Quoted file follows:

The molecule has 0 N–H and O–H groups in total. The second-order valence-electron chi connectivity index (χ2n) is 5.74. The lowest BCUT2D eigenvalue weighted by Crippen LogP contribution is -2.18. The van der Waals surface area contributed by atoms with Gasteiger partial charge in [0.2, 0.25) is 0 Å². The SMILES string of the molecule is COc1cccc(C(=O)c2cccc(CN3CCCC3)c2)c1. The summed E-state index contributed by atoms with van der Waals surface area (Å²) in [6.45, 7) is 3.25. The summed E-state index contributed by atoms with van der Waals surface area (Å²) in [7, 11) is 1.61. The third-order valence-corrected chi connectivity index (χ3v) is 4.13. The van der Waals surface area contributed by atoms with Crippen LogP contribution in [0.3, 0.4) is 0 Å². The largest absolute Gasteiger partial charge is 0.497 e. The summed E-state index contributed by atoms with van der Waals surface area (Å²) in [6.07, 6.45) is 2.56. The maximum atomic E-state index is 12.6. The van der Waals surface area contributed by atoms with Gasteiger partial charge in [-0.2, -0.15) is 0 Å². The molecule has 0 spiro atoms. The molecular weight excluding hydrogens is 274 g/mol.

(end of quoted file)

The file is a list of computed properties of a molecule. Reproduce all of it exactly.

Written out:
The molecule has 0 N–H and O–H groups in total. The second-order valence-electron chi connectivity index (χ2n) is 5.74. The lowest BCUT2D eigenvalue weighted by Crippen LogP contribution is -2.18. The van der Waals surface area contributed by atoms with Gasteiger partial charge in [0.2, 0.25) is 0 Å². The SMILES string of the molecule is COc1cccc(C(=O)c2cccc(CN3CCCC3)c2)c1. The summed E-state index contributed by atoms with van der Waals surface area (Å²) in [6.45, 7) is 3.25. The summed E-state index contributed by atoms with van der Waals surface area (Å²) in [7, 11) is 1.61. The third-order valence-corrected chi connectivity index (χ3v) is 4.13. The van der Waals surface area contributed by atoms with Crippen LogP contribution in [0.3, 0.4) is 0 Å². The largest absolute Gasteiger partial charge is 0.497 e. The summed E-state index contributed by atoms with van der Waals surface area (Å²) in [6.07, 6.45) is 2.56. The maximum atomic E-state index is 12.6. The van der Waals surface area contributed by atoms with Gasteiger partial charge in [-0.2, -0.15) is 0 Å². The molecule has 0 spiro atoms. The molecular weight excluding hydrogens is 274 g/mol.